When is Debt Collection Considered Abuse?

What Arizona laws and the Fair Debt Collection Practices Act say about collection harassment

In Arizona, consumers are protected against abusive debt collection practices. Under Arizona state law and United States federal law, debt collection agencies must follow certain procedures when attempting to validate and recover a debt for individuals. Harassment is strictly prohibited. This raises an important question: How is debt collector abuse defined under state and federal law?

An Overview of Your Rights Under the FDCPA and Arizona Law

As a starting point, it is worth noting that the Fair Debt Collection Practices Act (FDCPA) generally provides stronger legal protections to consumers than does Arizona state law, and most legal action will be filed under the FDCPA. “Unfortunately, Arizona doesn’t have a private right of action under its own state laws,” says Russell S. Thompson IV, a consumer law attorney in Mesa. “But Arizona does require debt collectors to be able to have certain information when they are collecting debt, and consumers can request that.”

If you want to know if your rights have been violated, you should consider whether or not a debt collector has complied with their duties under federal law. Under the FDCPA, abusive debt collector practices typically fit into one of the following four categories:

  1. Communications with the Debtor

Debt collectors must follow certain rules when communicating with an alleged debtor. First, they must identify themselves as a debt collector. Second, the FDCPA prevents calls at certain hours. They cannot contact you before 8 a.m. or after 9 p.m., or at times that are known to be inconvenient, such as when the debtor is at work, “when they know the consumer’s place of employment prohibits the consumer from getting those calls,” says Thompson.

People who work from home are also protected. “We see it often, where [debtors] say ‘listen, I work from home, don’t call me before 6:30 p.m., after 6:30 is fine,’ and then people just continue to call, mostly on the auto-dialers, calling at all random times. And at that point they should know that those times are inconvenient because they affect people and their work.

Finally, if you say that you have an attorney, they must go through your lawyer.

  1. Communications with Third Parties

Debt collectors can only contact third parties to get “contact” information and “location” information about a consumer. They cannot tell another person that you owe a debt, how much you owe, or about any other details. Instead, they can simply ask for contact information.

  1. Harassment and Abuse

Thompson says it can be tough to tell when debt collectors cross the line. “But there are a variety of situations that can be considered abuse,” he says. For example, the FDCPA requires debt collectors to use professional language and a professional tone when they speak to you. They cannot scream at you, use profanity, or try to intimidate you.

Further, there are restrictions on how often they can call you. “For example, calling five times a day every single day after day after day after day after day,” Thompson says. “That can be considered harassing."

You also have the right to tell a debt collector that you want to communicate in writing.

  1. Material Misrepresentations

Finally, debt collectors are forbidden from making material misrepresentations to consumers. They cannot threaten you with arrest, they cannot pretend to be somebody else, and they cannot falsely represent how much you actually owe. If you believe that you were lied to or misled, your rights may have been violated under state or federal law.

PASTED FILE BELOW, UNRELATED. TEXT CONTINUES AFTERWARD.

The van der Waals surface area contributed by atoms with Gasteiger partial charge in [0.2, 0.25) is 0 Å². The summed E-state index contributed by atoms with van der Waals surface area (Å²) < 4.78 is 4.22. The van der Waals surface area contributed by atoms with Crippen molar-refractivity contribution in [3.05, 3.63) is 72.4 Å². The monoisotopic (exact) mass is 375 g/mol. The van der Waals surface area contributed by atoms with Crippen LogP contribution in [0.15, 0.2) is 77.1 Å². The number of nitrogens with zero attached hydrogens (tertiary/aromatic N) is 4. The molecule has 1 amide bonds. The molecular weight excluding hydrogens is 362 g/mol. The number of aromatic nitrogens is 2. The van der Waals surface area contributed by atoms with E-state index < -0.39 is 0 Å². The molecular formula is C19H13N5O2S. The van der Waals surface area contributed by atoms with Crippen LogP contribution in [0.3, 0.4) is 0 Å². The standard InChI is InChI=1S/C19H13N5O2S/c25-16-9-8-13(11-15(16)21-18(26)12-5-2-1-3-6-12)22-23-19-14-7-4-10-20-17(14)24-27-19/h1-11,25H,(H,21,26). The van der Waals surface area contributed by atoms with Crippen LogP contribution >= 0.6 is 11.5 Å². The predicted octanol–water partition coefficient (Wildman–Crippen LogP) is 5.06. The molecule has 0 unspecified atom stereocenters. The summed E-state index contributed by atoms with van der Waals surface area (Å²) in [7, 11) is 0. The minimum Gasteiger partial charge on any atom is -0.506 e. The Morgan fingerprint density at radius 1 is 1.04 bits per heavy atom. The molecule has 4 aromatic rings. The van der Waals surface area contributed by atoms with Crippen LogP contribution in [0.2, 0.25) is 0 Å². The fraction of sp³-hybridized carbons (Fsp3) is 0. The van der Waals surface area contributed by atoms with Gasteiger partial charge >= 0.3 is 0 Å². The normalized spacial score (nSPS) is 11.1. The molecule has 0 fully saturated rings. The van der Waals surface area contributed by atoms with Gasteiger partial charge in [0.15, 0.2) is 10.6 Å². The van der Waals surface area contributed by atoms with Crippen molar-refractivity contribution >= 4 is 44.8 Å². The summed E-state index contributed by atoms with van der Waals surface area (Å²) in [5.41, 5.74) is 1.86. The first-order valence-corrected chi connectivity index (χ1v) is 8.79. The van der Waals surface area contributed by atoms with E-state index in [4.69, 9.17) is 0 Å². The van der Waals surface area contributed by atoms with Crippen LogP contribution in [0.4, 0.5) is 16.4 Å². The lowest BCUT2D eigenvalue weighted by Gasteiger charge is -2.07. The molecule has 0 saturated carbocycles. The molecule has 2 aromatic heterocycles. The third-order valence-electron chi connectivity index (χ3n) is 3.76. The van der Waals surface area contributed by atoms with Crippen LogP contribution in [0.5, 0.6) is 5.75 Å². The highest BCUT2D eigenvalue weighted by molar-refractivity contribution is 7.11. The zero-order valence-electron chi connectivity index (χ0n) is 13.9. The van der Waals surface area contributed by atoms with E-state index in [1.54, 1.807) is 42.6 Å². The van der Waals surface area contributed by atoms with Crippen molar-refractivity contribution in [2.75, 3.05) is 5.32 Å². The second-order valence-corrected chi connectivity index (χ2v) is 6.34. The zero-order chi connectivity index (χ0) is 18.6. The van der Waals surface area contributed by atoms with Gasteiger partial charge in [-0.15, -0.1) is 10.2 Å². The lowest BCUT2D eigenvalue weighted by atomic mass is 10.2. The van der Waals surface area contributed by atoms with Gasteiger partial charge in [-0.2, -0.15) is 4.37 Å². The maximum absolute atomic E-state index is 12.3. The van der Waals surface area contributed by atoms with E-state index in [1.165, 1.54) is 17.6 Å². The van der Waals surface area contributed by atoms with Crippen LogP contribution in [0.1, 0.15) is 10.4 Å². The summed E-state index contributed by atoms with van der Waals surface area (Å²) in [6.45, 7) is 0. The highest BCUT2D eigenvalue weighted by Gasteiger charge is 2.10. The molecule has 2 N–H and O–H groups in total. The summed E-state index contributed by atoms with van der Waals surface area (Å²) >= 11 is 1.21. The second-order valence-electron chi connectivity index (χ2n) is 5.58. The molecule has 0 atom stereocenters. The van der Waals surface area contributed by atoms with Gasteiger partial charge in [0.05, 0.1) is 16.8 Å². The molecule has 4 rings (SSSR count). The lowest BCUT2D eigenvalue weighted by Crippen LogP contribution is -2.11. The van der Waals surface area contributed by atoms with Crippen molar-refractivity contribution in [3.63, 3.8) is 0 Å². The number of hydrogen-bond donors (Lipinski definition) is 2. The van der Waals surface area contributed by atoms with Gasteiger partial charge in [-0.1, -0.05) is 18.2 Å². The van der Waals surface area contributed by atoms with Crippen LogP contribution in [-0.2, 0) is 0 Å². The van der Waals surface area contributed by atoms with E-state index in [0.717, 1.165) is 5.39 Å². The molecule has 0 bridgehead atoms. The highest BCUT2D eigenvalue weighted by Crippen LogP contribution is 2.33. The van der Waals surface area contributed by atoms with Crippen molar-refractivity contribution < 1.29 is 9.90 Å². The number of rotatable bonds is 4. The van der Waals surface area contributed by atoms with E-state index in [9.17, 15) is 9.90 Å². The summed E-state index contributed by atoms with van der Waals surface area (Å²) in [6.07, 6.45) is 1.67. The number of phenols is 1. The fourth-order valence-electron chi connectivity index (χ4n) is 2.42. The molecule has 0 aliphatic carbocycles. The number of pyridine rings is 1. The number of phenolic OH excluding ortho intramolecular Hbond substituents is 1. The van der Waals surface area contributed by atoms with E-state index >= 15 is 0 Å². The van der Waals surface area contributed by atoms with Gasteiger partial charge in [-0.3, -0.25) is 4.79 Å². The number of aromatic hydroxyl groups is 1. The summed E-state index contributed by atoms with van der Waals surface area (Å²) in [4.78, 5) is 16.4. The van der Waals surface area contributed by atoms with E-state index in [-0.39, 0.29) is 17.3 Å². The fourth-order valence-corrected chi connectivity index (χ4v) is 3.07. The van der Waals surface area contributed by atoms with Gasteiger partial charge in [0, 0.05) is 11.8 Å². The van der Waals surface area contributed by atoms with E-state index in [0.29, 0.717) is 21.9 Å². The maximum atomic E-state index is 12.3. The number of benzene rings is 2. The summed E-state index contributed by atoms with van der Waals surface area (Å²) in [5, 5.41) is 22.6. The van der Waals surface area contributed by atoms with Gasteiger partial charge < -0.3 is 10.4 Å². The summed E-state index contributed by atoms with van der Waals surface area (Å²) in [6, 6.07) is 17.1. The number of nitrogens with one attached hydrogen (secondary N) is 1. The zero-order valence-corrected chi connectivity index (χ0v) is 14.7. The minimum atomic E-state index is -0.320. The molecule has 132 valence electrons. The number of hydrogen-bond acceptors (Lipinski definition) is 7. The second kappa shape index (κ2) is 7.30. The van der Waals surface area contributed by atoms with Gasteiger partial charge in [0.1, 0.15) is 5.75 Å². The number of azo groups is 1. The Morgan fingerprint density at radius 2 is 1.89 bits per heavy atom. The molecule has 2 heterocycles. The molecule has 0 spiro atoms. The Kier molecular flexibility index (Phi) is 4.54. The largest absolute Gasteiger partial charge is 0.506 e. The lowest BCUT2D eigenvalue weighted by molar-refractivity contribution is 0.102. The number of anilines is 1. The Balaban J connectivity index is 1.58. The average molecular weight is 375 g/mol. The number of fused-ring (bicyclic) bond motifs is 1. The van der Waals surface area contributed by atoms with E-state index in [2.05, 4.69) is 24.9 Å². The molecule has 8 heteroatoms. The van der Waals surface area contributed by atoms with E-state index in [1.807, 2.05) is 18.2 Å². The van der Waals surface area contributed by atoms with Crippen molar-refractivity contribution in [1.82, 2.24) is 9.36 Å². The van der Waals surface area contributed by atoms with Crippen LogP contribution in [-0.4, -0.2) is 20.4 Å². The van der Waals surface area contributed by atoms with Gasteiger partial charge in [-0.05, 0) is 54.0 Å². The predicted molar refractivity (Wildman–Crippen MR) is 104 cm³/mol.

Take Action to Protect Your Rights

Not only can you file an FDCPA claim to get abusive debt collection practices to stop, but you may be entitled to financial compensation for your damages. To the best of your ability, try to document any abusive or unlawful collection practices.

“We always tell people to save any recordings, whether that be voicemails or if you record the calls that come in. Keep track of all the calls they receive. Write down notes if they have conversations with a debt collector, to keep track of what was said and when it was said, who they spoke with.”

To get the calls to stop, Thompson recommends sending a written request by certified mail. “Under the FDCPA, simply telling somebody to stop calling isn’t enough,” he says. “You have to do it in writing in order for there to be a cease and desist.”

Finally, Thompson suggests disputing the validity of the debt within 30 days of receiving your collection notice to slow down the process and, at the least, get more information. “I almost always would suggest disputing the debt in writing within those 30 days, because it requires the debt collector to cease collecting until they obtain and mail the consumer verification. And I think consumers would be surprised with the number of debt collectors that actually just stop collecting at that point and send the debt back to the creditor or the debt buyer.”

Get an attorney to review your case for free

If you believe you are being harassed by a debt collector, the best thing you can do is have an experienced Arizona consumer protection attorney review your case. “I would almost suggest people always reach out to a lawyer,” Thompson says. Most firms, including his, offer free case reviews. If they take the case, they’ll collect their fees from the debt collector, not the consumer. “It never hurts to get a free attorney involved, to review and see if your rights have been violated,” he says.

For more information on this area, see our collections law overview.

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